Friday, August 17, 2012

Byrds-Byrds play Dylan

Byrds Play Dylan

"Byrds Play Dylan" was put together by going through the Byrds records and pulling every song written by Dylan that they covered starting with "Mr. Tambourine Man" the hit that brought the group national recognition and helped popularize Dylan as well. The result is of interest to Dylan fans, who have learned to appreciate his musical genius in a new way by hearing it sung by artists who can really sing (this is not meant as a slight, because hearing Dylan sung by Peter, Paul & Mary was what proved that his music was as strong as his lyrics). "Chimes of Freedom" and "My Back Pages" are the ones that really stand out in this collection. This is as fine a collection of Dylan covers as you are going to find, but do not mistake it as an adequate introduction to the Byrds because it accounts for neither their original compositions nor their covers of other artists. The Bryds were one of the most influential groups of the Sixties, making folk-rock immensly popular by taking the lyricism of contemporary folk music with the energy of the British Invasion. Singing songs written by Bob Dylan was only part of their magic.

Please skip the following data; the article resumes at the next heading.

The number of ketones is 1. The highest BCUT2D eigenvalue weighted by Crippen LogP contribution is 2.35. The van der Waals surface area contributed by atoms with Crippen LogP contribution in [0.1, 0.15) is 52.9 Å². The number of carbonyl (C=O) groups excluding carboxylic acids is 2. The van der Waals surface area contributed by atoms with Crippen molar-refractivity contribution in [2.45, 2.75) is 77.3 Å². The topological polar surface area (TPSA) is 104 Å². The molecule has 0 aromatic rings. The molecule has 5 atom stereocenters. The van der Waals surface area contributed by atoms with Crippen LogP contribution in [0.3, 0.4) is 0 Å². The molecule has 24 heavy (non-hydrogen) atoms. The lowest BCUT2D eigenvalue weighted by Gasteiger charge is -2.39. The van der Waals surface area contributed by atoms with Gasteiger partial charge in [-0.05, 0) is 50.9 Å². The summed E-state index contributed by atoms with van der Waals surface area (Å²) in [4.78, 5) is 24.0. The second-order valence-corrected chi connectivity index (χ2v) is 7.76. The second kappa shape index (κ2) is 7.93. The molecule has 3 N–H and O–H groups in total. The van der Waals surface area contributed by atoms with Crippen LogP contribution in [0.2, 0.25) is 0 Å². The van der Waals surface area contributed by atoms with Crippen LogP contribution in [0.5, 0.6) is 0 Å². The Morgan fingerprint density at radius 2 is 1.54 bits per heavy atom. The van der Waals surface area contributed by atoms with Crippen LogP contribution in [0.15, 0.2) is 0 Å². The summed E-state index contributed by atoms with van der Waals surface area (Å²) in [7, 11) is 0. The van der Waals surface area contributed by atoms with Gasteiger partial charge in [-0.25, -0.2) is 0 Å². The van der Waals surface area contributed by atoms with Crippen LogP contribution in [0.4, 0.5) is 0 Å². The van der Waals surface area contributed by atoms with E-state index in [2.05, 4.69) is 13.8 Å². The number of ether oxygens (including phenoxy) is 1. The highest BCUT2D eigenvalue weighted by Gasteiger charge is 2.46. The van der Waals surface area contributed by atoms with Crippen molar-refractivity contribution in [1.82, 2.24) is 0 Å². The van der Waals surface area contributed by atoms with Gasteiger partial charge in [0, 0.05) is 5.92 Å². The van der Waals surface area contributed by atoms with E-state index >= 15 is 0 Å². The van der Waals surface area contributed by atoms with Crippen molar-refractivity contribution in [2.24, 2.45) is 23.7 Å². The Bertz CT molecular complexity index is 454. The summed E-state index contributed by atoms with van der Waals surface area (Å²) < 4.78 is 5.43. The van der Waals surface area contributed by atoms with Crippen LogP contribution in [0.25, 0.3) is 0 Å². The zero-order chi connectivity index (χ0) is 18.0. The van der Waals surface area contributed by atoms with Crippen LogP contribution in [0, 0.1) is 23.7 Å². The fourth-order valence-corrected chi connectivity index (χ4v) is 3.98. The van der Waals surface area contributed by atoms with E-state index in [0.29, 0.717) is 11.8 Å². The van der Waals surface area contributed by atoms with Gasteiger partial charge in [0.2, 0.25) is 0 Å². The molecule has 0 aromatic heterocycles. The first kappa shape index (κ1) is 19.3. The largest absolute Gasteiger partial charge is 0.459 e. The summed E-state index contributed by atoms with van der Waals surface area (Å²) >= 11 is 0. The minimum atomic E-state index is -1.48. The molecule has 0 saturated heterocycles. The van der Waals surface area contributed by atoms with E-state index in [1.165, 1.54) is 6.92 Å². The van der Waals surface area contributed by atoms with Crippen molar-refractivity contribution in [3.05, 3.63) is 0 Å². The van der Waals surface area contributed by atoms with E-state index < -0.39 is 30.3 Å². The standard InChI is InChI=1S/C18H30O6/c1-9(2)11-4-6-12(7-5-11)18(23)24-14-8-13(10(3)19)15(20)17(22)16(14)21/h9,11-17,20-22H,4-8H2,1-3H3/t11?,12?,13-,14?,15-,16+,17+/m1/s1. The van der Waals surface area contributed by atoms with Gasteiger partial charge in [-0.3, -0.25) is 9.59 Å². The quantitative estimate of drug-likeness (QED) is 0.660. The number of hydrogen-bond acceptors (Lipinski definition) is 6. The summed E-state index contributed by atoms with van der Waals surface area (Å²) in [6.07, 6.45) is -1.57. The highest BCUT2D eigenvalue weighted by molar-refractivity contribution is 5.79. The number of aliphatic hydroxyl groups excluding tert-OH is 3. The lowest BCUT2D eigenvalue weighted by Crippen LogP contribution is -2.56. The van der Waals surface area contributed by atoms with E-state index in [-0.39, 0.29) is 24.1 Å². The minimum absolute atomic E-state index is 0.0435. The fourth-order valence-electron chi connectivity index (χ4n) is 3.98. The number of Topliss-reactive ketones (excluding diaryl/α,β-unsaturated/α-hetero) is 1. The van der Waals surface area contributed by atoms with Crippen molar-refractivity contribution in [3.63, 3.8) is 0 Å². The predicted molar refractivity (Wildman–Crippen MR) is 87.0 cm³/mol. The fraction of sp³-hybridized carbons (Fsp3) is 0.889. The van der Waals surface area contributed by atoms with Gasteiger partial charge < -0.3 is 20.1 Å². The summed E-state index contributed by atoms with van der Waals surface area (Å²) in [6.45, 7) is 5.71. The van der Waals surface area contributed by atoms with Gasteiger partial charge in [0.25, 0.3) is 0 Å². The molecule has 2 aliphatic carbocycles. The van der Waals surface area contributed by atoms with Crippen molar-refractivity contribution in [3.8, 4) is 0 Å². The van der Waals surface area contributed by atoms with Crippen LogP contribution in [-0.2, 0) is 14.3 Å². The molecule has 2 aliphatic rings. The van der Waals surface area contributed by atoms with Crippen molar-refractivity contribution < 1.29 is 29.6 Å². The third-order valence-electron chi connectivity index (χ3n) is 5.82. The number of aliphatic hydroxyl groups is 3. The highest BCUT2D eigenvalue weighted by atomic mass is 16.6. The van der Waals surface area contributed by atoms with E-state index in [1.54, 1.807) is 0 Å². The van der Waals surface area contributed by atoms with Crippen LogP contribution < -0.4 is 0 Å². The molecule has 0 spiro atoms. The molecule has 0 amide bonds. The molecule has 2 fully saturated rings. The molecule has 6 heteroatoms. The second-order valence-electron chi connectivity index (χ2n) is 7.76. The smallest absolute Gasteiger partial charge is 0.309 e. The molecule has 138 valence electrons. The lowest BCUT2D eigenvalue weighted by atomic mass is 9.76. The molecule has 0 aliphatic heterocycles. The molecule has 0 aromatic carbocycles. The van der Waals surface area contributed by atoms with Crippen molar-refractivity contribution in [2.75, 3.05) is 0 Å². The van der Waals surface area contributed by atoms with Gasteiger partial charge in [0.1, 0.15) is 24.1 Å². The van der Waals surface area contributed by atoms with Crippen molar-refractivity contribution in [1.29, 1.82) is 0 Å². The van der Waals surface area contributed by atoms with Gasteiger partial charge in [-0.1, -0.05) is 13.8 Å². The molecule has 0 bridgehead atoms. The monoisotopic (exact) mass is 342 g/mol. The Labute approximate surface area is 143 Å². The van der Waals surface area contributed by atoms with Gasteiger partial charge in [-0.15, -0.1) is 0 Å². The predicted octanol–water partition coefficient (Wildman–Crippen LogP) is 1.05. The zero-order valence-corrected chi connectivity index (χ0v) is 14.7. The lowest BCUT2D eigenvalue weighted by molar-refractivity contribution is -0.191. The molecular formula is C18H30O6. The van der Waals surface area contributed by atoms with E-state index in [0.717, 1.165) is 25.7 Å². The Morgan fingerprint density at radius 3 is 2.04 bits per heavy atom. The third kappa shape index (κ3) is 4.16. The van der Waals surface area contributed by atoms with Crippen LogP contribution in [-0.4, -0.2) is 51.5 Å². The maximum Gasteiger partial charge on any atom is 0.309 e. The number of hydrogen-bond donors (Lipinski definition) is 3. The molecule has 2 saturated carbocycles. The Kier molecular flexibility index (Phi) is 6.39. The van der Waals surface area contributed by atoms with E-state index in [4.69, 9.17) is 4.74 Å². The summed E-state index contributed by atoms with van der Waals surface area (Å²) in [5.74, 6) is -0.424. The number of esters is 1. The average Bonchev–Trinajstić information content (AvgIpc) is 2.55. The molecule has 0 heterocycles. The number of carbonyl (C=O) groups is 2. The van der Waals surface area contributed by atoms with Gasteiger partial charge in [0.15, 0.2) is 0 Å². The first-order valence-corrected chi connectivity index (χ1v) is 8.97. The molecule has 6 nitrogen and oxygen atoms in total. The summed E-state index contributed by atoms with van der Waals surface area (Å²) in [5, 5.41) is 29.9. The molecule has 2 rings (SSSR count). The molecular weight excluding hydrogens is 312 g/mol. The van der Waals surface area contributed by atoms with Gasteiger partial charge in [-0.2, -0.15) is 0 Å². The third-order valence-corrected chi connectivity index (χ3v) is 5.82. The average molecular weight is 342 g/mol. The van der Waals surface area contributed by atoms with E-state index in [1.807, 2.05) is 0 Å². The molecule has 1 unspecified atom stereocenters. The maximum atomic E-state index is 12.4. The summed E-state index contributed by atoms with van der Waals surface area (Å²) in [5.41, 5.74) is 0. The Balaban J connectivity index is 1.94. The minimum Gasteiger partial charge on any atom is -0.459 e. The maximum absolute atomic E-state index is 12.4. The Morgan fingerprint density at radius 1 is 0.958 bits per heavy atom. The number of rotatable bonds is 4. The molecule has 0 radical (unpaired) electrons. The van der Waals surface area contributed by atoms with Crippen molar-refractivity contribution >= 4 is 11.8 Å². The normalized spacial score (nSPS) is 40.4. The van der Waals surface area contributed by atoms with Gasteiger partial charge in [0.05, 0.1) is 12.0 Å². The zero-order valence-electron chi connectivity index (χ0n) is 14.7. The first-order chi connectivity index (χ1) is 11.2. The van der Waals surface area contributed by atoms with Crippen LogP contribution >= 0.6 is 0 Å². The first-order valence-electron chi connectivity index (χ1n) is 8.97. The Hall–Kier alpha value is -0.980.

As a historical document, this record is priceless. Just as some parents are wont to gauge their children's development by posing them yearly with a department-store Santa Clause, fans can witness both the development of this seminal Southern California band and the evolution of what was to become called folk rock by listening to them tackle the various stages and permutations of Bob Dylan--sometimes even, as with "Mr. Tambourine Man," before Dylan released the songs himself. Urged originally by their then manager and producer Jim Dickson to interpret the folk bard's work, the Byrds never seemed to grow weary of the exercise, even recording the rather simplistic and anachronistic "Paths of Glory" when they reunited briefly in 1990. However, the bulk of the recording was done between 1965 and 1971, and not only shows the Roger McGuinn-led band arching toward psychedelia on their dark and gothic rendition of Dylan and Rick Danko's "This Wheel's on Fire," but also documents the apex of their flirtation with country music during Gram Parson's tenure with the band in 1968. Both their choice Dylan covers--"Nothing Was Delivered," and "You Ain't Goin' Nowhere"--and the buttons, bows, and leather chaps that they dressed the songs up in during Parsons time with the band is a revealing snapshot of the Byrds in transition. After all is said and done, the debate is still running on who got more out of this synergistic relationship. After listening to this collection, one is tempted to believe Dylan did. Were it not for the Byrds taking their fey and poppy version of "Mr. Tambourine Man" to the top of the charts in 1965, the man some of us refer to as Mr. Jones would have not come to the public's attention quite so soon. But the Byrds did much more than merely interpret Bob Dylan songs. Really, the band soared much higher performing their own material, and whether they melded jazz, raga, country, or psychedelic rock, they showed a fearlessness, an agility, inventiveness, and purpose that belied the constant personnel shifts.

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